Evidence of the routinely appalling treatment of old people in Britain's hospitals should stand as a warning to us all. The latest Care Quality Commission (CQC) research paints a picture of shameful inhumanity: elderly patients not helped to eat and drink, left lying in soiled clothing, reduced to rattling their bed bars to attract attention as calls for help go unheeded. Neither are such horror stories isolated incidents. In one in five hospitals, nursing care for older patients is so bad it is breaking the law. Fully 40 per cent fall short of basic levels of dignity and respect.
The CQC identifies the causes as a failure of leadership, poor attitudes and squeezed resources. Such matters do, of course, require attention. But it is too easy to blame budget cuts or work pressures and look no further. In fact, the dysfunction in the NHS is merely the most egregious illustration of a far wider malaise. In a society obsessed with youth, the elderly are abused, neglected and ignored to a degree that is both morally inexcusable and to the cultural detriment of all. The incidents described by the CQC are not just failures of management; they show an absence of kindness and compassion that is an indictment of society as a whole.
Perhaps the most striking proof of Britain's collective lack of attention to old people is that so little in the CQC's report is actually new. The parallels with a Patients Association study two years ago, and with another investigation four years before that, are disturbing. Each new revelation produces a momentary spasm of public outrage, but there are few significant improvements.
It is not only hospitals at fault. Investigations into care homes for the elderly too frequently tell similar tales of inadequate food, brutally inflexible regimes and basic physical needs not met – not to mention the heartbreaking loneliness and boredom. Similarly, charities complain that fewer than 10 per cent of older people suffering from clinical depression are referred for treatment – compared with 50 per cent of younger sufferers – because their problems are written off as a natural consequence of ageing. Sometimes horrified families campaign for better treatment of their elderly relatives. All too often they do not.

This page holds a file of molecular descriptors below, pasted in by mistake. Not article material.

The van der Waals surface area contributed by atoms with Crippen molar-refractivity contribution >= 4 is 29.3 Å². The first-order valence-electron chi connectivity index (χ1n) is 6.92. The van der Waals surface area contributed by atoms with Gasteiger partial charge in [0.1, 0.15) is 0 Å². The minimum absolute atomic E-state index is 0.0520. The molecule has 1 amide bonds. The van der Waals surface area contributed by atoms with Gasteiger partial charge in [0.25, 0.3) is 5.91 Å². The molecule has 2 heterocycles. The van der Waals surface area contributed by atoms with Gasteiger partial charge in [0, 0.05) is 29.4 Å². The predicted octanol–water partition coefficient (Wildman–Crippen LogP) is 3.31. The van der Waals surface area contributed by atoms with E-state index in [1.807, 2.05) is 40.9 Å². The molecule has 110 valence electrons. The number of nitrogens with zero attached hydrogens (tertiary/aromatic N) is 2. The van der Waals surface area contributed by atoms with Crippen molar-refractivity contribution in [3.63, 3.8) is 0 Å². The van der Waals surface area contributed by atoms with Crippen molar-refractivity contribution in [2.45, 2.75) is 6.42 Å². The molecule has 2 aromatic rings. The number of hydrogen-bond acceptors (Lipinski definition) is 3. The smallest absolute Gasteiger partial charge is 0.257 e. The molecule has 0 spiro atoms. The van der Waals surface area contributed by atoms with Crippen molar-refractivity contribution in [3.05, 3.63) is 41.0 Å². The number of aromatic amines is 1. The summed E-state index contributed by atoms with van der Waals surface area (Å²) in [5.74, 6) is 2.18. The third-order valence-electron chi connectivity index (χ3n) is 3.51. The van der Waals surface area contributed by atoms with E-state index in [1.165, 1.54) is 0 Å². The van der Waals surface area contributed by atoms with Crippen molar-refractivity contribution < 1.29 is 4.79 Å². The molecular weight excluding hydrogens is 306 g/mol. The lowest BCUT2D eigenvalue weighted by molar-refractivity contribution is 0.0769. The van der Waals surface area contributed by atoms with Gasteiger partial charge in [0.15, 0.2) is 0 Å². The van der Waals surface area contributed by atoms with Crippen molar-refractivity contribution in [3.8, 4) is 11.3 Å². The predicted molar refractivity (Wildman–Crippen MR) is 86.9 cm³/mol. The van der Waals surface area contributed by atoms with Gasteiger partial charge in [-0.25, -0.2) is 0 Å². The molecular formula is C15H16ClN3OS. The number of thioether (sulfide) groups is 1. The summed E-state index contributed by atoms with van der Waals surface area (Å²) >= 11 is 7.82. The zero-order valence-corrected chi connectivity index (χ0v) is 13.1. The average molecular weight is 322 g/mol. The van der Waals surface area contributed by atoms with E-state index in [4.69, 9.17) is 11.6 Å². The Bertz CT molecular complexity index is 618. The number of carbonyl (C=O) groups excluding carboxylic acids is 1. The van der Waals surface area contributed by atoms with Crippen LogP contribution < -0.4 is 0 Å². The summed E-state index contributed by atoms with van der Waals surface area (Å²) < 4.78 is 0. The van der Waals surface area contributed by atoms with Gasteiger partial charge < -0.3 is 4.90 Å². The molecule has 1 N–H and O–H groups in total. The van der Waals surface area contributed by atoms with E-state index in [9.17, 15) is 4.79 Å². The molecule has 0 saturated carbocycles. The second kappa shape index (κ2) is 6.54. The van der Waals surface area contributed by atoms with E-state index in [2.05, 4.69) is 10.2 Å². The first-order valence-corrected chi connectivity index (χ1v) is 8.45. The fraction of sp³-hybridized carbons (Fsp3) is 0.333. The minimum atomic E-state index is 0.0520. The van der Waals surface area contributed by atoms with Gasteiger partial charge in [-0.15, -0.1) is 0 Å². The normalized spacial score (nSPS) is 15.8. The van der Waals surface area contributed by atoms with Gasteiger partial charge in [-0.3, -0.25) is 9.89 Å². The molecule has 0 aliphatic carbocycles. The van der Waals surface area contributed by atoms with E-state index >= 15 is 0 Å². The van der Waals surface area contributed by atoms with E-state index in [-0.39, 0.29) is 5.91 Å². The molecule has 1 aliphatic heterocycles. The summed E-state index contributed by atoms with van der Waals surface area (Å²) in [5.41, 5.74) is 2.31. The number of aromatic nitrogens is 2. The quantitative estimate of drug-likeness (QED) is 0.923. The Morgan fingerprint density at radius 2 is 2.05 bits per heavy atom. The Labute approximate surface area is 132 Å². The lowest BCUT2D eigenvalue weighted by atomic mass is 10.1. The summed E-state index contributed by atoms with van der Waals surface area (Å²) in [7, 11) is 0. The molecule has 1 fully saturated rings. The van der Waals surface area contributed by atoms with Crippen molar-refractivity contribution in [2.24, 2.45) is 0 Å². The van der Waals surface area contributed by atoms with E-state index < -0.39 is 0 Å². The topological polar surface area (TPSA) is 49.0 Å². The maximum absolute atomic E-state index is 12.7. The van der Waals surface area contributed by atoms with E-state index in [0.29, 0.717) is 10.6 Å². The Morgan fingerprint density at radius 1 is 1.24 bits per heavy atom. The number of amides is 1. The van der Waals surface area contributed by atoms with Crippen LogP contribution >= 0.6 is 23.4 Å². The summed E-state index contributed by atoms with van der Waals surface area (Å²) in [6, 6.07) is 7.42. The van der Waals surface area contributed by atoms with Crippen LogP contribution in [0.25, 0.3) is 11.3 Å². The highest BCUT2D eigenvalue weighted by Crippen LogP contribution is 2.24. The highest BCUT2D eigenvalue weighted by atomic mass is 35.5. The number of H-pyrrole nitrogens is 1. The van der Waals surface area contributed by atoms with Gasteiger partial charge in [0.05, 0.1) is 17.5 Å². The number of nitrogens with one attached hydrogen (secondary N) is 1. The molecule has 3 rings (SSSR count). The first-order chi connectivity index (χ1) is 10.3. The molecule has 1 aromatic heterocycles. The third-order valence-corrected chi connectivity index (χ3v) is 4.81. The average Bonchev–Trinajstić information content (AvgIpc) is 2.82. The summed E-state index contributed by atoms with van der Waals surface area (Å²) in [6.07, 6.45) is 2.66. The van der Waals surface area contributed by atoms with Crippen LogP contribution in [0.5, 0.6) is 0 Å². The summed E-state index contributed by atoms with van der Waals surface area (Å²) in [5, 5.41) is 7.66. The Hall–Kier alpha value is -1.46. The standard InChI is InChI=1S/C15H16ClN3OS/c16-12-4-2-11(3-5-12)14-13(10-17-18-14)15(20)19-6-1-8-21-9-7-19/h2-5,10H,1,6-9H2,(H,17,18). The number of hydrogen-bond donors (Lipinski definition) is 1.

Such discrimination would be alarming enough on its own. But health and social care services do not exist in a vacuum. The poor treatment of the elderly by some nurses and care workers is an ugly reflection of the widespread attitude that a swift pulse counts for far more than experience and that youth owes no respect to age.
The evidence is all around us. Pensioners are typically more exposed both to economic fluctuations and to public policy decisions on everything from housing, to welfare, to fuel bills, to bus routes and post office services. Indeed, according to some estimates, more than half of older people are living on the breadline. Worse, and even more difficult to tackle, is the fact that the elderly are so often simply invisible. Accusations of ageism at the BBC are only the most high-profile cases of the elderly unthinkingly airbrushed out of the national consciousness. Old people barely feature in advertising, are rarely the target for TV and radio programming, and are even less often consulted for their views. Is it any wonder that surveys report growing numbers of the elderly feeling silenced, ridiculed and ignored?
The erosion of respect for older people has many causes, not least modern society's weaker, more dispersed families, more demanding work patterns, and less prescriptive social roles. But explanations are no acquittal. Not only is Britain's treatment of the elderly a national disgrace. Given that the number of people aged over 85 will double over the next two decades, we will reap what we sow.Reuse content